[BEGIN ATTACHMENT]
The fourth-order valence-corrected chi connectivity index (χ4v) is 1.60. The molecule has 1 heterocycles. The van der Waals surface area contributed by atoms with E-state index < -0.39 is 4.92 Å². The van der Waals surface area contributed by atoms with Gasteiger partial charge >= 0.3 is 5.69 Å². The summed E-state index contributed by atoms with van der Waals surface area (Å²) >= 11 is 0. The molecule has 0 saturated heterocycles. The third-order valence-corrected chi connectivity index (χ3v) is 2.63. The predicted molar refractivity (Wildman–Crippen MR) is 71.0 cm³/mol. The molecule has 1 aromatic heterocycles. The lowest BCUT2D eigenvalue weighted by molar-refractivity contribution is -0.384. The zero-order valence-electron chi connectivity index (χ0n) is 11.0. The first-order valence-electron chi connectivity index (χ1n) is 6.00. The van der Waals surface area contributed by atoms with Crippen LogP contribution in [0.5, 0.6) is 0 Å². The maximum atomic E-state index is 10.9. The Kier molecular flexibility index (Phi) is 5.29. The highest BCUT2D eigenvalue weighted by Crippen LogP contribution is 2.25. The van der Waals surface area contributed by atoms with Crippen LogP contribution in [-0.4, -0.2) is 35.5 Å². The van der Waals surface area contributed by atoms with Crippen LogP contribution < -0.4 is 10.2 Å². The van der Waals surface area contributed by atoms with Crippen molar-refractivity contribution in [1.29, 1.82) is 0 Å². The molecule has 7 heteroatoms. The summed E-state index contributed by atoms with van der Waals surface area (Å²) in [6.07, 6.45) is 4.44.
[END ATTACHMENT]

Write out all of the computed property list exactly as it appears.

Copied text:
The fourth-order valence-corrected chi connectivity index (χ4v) is 1.60. The molecule has 1 heterocycles. The van der Waals surface area contributed by atoms with E-state index < -0.39 is 4.92 Å². The van der Waals surface area contributed by atoms with Gasteiger partial charge >= 0.3 is 5.69 Å². The summed E-state index contributed by atoms with van der Waals surface area (Å²) >= 11 is 0. The molecule has 0 saturated heterocycles. The third-order valence-corrected chi connectivity index (χ3v) is 2.63. The predicted molar refractivity (Wildman–Crippen MR) is 71.0 cm³/mol. The molecule has 1 aromatic heterocycles. The lowest BCUT2D eigenvalue weighted by molar-refractivity contribution is -0.384. The zero-order valence-electron chi connectivity index (χ0n) is 11.0. The first-order valence-electron chi connectivity index (χ1n) is 6.00. The van der Waals surface area contributed by atoms with Crippen LogP contribution in [0.5, 0.6) is 0 Å². The maximum atomic E-state index is 10.9. The Kier molecular flexibility index (Phi) is 5.29. The highest BCUT2D eigenvalue weighted by Crippen LogP contribution is 2.25. The van der Waals surface area contributed by atoms with Crippen LogP contribution in [-0.4, -0.2) is 35.5 Å². The van der Waals surface area contributed by atoms with Crippen LogP contribution < -0.4 is 10.2 Å². The van der Waals surface area contributed by atoms with Crippen molar-refractivity contribution in [1.29, 1.82) is 0 Å². The molecule has 7 heteroatoms. The summed E-state index contributed by atoms with van der Waals surface area (Å²) in [6.07, 6.45) is 4.44.